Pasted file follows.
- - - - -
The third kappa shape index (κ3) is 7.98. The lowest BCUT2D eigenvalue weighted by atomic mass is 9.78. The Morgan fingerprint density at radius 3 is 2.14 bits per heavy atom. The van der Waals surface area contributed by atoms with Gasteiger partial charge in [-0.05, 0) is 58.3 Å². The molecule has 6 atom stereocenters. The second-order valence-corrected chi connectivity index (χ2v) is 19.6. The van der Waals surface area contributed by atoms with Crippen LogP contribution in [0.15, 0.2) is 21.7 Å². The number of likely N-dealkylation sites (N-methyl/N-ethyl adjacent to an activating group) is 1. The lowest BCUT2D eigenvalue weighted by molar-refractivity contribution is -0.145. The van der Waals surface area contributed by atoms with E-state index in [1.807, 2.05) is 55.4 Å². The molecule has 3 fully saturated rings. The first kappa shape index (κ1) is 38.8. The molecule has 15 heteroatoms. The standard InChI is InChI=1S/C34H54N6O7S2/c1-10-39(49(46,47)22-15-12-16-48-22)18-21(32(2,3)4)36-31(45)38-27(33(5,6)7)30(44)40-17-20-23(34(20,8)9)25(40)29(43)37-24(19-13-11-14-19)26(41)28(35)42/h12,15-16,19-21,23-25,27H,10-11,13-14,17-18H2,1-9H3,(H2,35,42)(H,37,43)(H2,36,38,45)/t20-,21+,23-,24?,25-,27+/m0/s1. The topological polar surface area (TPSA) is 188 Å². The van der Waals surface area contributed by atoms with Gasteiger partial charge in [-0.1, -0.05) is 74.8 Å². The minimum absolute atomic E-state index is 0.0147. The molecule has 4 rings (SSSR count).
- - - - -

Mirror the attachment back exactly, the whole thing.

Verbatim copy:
The third kappa shape index (κ3) is 7.98. The lowest BCUT2D eigenvalue weighted by atomic mass is 9.78. The Morgan fingerprint density at radius 3 is 2.14 bits per heavy atom. The van der Waals surface area contributed by atoms with Gasteiger partial charge in [-0.05, 0) is 58.3 Å². The molecule has 6 atom stereocenters. The second-order valence-corrected chi connectivity index (χ2v) is 19.6. The van der Waals surface area contributed by atoms with Crippen LogP contribution in [0.15, 0.2) is 21.7 Å². The number of likely N-dealkylation sites (N-methyl/N-ethyl adjacent to an activating group) is 1. The lowest BCUT2D eigenvalue weighted by molar-refractivity contribution is -0.145. The van der Waals surface area contributed by atoms with E-state index in [1.807, 2.05) is 55.4 Å². The molecule has 3 fully saturated rings. The first kappa shape index (κ1) is 38.8. The molecule has 15 heteroatoms. The standard InChI is InChI=1S/C34H54N6O7S2/c1-10-39(49(46,47)22-15-12-16-48-22)18-21(32(2,3)4)36-31(45)38-27(33(5,6)7)30(44)40-17-20-23(34(20,8)9)25(40)29(43)37-24(19-13-11-14-19)26(41)28(35)42/h12,15-16,19-21,23-25,27H,10-11,13-14,17-18H2,1-9H3,(H2,35,42)(H,37,43)(H2,36,38,45)/t20-,21+,23-,24?,25-,27+/m0/s1. The topological polar surface area (TPSA) is 188 Å². The van der Waals surface area contributed by atoms with Gasteiger partial charge in [-0.1, -0.05) is 74.8 Å². The minimum absolute atomic E-state index is 0.0147. The molecule has 4 rings (SSSR count).